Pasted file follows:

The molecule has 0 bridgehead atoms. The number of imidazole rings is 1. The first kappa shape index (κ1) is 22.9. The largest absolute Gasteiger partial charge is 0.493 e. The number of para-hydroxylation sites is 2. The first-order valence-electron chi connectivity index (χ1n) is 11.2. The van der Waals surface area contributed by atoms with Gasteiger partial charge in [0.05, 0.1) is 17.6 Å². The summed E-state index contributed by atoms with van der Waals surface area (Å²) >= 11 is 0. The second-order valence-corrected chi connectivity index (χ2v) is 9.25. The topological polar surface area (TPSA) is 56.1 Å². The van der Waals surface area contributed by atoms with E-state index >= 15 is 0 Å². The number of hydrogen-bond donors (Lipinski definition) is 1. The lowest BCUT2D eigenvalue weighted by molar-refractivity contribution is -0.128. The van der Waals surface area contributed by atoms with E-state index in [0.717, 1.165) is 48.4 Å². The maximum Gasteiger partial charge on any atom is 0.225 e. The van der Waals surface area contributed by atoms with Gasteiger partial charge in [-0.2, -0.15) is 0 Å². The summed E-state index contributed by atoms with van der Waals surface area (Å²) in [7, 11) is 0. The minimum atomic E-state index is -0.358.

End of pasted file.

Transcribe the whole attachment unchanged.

The molecule has 0 bridgehead atoms. The number of imidazole rings is 1. The first kappa shape index (κ1) is 22.9. The largest absolute Gasteiger partial charge is 0.493 e. The number of para-hydroxylation sites is 2. The first-order valence-electron chi connectivity index (χ1n) is 11.2. The van der Waals surface area contributed by atoms with Gasteiger partial charge in [0.05, 0.1) is 17.6 Å². The summed E-state index contributed by atoms with van der Waals surface area (Å²) >= 11 is 0. The second-order valence-corrected chi connectivity index (χ2v) is 9.25. The topological polar surface area (TPSA) is 56.1 Å². The van der Waals surface area contributed by atoms with E-state index >= 15 is 0 Å². The number of hydrogen-bond donors (Lipinski definition) is 1. The lowest BCUT2D eigenvalue weighted by molar-refractivity contribution is -0.128. The van der Waals surface area contributed by atoms with E-state index in [0.717, 1.165) is 48.4 Å². The maximum Gasteiger partial charge on any atom is 0.225 e. The van der Waals surface area contributed by atoms with Gasteiger partial charge in [-0.2, -0.15) is 0 Å². The summed E-state index contributed by atoms with van der Waals surface area (Å²) in [7, 11) is 0. The minimum atomic E-state index is -0.358.